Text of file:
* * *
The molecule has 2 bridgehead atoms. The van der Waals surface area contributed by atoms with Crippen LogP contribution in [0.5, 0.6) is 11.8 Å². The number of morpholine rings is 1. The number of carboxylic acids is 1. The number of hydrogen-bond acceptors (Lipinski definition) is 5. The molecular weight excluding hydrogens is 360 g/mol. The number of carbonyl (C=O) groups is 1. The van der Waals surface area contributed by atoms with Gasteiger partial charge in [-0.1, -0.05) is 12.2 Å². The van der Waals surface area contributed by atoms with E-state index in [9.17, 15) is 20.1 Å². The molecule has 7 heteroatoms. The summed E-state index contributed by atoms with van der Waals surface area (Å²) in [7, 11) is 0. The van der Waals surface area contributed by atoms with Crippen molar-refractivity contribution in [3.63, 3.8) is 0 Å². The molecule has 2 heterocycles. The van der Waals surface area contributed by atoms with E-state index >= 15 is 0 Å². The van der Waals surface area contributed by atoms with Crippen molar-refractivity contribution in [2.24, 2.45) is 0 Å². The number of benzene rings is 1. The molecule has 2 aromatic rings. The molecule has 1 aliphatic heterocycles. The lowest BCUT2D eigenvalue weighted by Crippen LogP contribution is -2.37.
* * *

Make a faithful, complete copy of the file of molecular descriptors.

The molecule has 2 bridgehead atoms. The van der Waals surface area contributed by atoms with Crippen LogP contribution in [0.5, 0.6) is 11.8 Å². The number of morpholine rings is 1. The number of carboxylic acids is 1. The number of hydrogen-bond acceptors (Lipinski definition) is 5. The molecular weight excluding hydrogens is 360 g/mol. The number of carbonyl (C=O) groups is 1. The van der Waals surface area contributed by atoms with Gasteiger partial charge in [-0.1, -0.05) is 12.2 Å². The van der Waals surface area contributed by atoms with E-state index in [9.17, 15) is 20.1 Å². The molecule has 7 heteroatoms. The summed E-state index contributed by atoms with van der Waals surface area (Å²) in [7, 11) is 0. The van der Waals surface area contributed by atoms with Crippen molar-refractivity contribution in [3.63, 3.8) is 0 Å². The molecule has 2 heterocycles. The van der Waals surface area contributed by atoms with E-state index >= 15 is 0 Å². The van der Waals surface area contributed by atoms with Crippen molar-refractivity contribution in [2.24, 2.45) is 0 Å². The number of benzene rings is 1. The molecule has 2 aromatic rings. The molecule has 1 aliphatic heterocycles. The lowest BCUT2D eigenvalue weighted by Crippen LogP contribution is -2.37.